Sedentary Work Exerting up to 10 pounds (4.5 kg) of force occasionally and/or a negligible amount of force frequently or constantly to lift, carry, push, pull, or otherwise move objects, including the human body. Sedentary work involves sitting most of the time, but may involve walking or standing for brief periods of time. Jobs are sedentary if walking and standing are required only occasionally and other sedentary criteria are met.

Light Work Exerting up to 20 pounds (9.1 kg) of force occasionally and/or up to 10 pounds (4.5 kg) of force frequently, and/or negligible amount of force constantly to move objects. Physical demand requirements are in excess of those for Sedentary Work. Light Work usually requires walking or standing to a significant degree. However, if the use of the arm and/or leg controls requires exertion of forces greater than that for Sedentary Work and the worker sits most the time, the job is rated Light Work.

Medium Work Exerting up to 50 (22.7 kg) pounds of force occasionally, and/or up to 25 pounds (11.3 kg) of force frequently, and/or up to 10 pounds (4.5 kg) of forces constantly to move objects.

Heavy Work Exerting up to 100 pounds (45.4 kg) of force occasionally, and/or up to 50 pounds (22.7 kg) of force frequently, and/or in excess of 20 pounds (9.1 kg) of force constantly to move objects.

Very Heavy Work Exerting in excess of 100 pounds (45.4 kg) of force occasionally, and/or in excess of 50 pounds (22.7 kg) of force frequently, and/or in excess of 20 pounds (9.1 kg) of force constantly to move objects.

Job Classification

In most duration tables, five job classifications are displayed. These job classifications are based on the amount of physical effort required to perform the work. The classifications correspond to the Strength Factor classifications described in the United States Department of Labor's Dictionary of Occupational Titles. The following definitions are quoted directly from that publication.

Sedentary Work Exerting up to 10 pounds (4.5 kg) of force occasionally and/or a negligible amount of force frequently or constantly to lift, carry, push, pull, or otherwise move objects, including the human body. Sedentary work involves sitting most of the time, but may involve walking or standing for brief periods of time. Jobs are sedentary if walking and standing are required only occasionally and other sedentary criteria are met.

Light Work Exerting up to 20 pounds (9.1 kg) of force occasionally and/or up to 10 pounds (4.5 kg) of force frequently, and/or negligible amount of force constantly to move objects. Physical demand requirements are in excess of those for Sedentary Work. Light Work usually requires walking or standing to a significant degree. However, if the use of the arm and/or leg controls requires exertion of forces greater than that for Sedentary Work and the worker sits most the time, the job is rated Light Work.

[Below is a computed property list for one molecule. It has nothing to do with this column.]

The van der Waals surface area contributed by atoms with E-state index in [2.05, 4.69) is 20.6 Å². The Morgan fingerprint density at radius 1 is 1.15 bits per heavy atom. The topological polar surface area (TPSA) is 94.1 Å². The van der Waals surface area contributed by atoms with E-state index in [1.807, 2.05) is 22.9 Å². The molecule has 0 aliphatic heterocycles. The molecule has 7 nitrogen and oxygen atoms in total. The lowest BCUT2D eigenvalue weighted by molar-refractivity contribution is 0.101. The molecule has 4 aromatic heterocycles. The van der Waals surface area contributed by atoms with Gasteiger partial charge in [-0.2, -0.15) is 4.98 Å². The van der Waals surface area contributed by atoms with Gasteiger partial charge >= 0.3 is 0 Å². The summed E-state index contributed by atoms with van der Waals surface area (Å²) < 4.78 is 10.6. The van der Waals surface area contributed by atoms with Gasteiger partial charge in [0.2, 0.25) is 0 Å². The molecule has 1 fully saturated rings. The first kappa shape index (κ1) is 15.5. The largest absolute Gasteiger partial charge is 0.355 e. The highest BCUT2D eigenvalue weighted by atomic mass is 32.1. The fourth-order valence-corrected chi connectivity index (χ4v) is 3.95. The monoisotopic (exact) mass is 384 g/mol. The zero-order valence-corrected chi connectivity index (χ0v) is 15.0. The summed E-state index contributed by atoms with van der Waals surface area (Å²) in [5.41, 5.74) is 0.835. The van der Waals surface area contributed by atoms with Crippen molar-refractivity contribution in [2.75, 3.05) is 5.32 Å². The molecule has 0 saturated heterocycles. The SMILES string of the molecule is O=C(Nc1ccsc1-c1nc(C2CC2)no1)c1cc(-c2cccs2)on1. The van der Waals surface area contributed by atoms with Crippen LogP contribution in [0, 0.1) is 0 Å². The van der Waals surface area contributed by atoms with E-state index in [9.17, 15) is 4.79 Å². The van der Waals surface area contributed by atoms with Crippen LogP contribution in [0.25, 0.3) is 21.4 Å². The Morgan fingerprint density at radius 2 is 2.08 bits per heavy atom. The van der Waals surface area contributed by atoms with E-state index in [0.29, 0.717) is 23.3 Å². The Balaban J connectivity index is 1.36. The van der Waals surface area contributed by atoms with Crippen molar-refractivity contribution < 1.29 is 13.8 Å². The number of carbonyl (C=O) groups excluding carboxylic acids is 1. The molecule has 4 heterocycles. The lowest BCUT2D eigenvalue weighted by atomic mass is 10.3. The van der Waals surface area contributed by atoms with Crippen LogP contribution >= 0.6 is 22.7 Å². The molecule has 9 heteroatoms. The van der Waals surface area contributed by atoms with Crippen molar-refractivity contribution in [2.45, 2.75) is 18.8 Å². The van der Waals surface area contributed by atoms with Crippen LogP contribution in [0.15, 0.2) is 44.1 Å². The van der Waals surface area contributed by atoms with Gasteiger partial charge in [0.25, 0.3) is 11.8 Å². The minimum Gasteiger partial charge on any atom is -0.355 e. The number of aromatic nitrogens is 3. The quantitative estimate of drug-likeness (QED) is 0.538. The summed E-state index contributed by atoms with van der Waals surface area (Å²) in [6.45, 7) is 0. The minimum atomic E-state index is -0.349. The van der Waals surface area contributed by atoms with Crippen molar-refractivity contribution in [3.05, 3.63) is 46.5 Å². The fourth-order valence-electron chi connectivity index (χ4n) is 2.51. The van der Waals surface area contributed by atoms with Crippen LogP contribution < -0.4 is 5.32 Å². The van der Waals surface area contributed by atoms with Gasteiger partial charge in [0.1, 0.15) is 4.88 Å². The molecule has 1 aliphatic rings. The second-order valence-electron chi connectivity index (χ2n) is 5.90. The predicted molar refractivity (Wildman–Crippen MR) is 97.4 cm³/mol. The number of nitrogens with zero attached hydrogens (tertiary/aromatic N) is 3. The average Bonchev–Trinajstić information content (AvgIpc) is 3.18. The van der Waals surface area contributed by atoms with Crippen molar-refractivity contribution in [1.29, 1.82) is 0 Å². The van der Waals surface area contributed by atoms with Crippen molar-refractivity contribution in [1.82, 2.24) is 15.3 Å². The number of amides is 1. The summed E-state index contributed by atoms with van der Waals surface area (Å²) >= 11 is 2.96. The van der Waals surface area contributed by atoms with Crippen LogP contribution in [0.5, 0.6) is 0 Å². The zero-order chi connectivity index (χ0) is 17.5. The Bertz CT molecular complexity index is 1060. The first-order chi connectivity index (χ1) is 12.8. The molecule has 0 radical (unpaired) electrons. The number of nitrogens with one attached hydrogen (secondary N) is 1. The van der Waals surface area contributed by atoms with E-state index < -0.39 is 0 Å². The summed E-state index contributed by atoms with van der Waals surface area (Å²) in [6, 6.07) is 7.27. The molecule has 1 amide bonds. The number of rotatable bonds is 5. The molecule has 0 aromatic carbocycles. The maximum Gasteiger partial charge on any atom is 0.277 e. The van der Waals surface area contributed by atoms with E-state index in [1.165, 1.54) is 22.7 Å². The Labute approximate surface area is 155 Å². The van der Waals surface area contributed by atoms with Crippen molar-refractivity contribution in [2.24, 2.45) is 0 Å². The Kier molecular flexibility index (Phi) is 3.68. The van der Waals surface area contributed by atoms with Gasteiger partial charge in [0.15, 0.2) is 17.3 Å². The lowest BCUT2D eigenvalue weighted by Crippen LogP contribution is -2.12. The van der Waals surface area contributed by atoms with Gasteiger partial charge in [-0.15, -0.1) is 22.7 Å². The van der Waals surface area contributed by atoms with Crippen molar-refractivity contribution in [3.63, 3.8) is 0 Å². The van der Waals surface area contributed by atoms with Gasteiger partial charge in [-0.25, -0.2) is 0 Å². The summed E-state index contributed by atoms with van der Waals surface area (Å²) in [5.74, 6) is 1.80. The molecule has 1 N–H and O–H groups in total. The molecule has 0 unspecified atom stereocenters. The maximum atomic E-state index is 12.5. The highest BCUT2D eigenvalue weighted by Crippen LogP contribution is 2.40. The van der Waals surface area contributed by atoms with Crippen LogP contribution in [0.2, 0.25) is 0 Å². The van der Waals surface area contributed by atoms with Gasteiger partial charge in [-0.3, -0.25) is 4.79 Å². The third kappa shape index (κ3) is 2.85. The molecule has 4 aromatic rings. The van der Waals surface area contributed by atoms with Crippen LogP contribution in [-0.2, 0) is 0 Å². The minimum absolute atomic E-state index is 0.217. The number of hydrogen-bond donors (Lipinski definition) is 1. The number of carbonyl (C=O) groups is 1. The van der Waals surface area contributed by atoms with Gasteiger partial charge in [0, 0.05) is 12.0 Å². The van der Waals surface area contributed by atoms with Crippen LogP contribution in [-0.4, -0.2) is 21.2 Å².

Medium Work Exerting up to 50 (22.7 kg) pounds of force occasionally, and/or up to 25 pounds (11.3 kg) of force frequently, and/or up to 10 pounds (4.5 kg) of forces constantly to move objects.

Heavy Work Exerting up to 100 pounds (45.4 kg) of force occasionally, and/or up to 50 pounds (22.7 kg) of force frequently, and/or in excess of 20 pounds (9.1 kg) of force constantly to move objects.

Very Heavy Work Exerting in excess of 100 pounds (45.4 kg) of force occasionally, and/or in excess of 50 pounds (22.7 kg) of force frequently, and/or in excess of 20 pounds (9.1 kg) of force constantly to move objects.

Bunionectomy

bunionectomy in Deutsch (Deutschland)

Related Terms

  • Keller Operation
  • Mayo Operation
  • McBride Bunionectomy

Specialists

  • Orthopedic (Orthopaedic) Surgeon

Factors Influencing Duration

If both feet require surgical correction (bilateral bunionectomy), the individual's period of disability will be lengthened. Complications such as infection may also affect length of disability.

Individuals who perform tasks while seated may be able to return to work within several days. Individuals who must stand, walk, or drive in the course of their work may require several weeks or longer for recovery.

Medical Codes

ICD-9-CM:
77.51 - Bunionectomy with Soft Tissue Correction and Osteotomy of the First Metatarsal
77.52 - Bunionectomy with Soft Tissue Correction and Arthrodesis
77.53 - Other Bunionectomy with Soft Tissue Correction
77.54 - Excision or Correction of Bunionette; That with Osteotomy
77.59 - Other Bunionectomy; Resection of Hallux Valgus Joint with Insertion of Prosthesis

Overview

A bunionectomy is a procedure used to remove a painful bump (bunion) on the big toe (great toe).

Bunions typically form because of instability and misalignment of the bones and related structures in the feet. With these abnormalities, normal stresses applied to the foot are accompanied by improper distribution of weight. Misaligned and/or enlarged bones that cause the great toe to push against the neighboring second toe create a painful bunion. The condition worsens as friction from shoe pressure creates swelling and inflammation of soft tissue overlying the affected great toe joint (metatarsophalangeal joint). Improperly fitted shoes that are too narrow or have high heels commonly aggravate the condition, which is why women tend to require bunionectomy much more often than men. Heredity is also an important factor in the formation of bunions.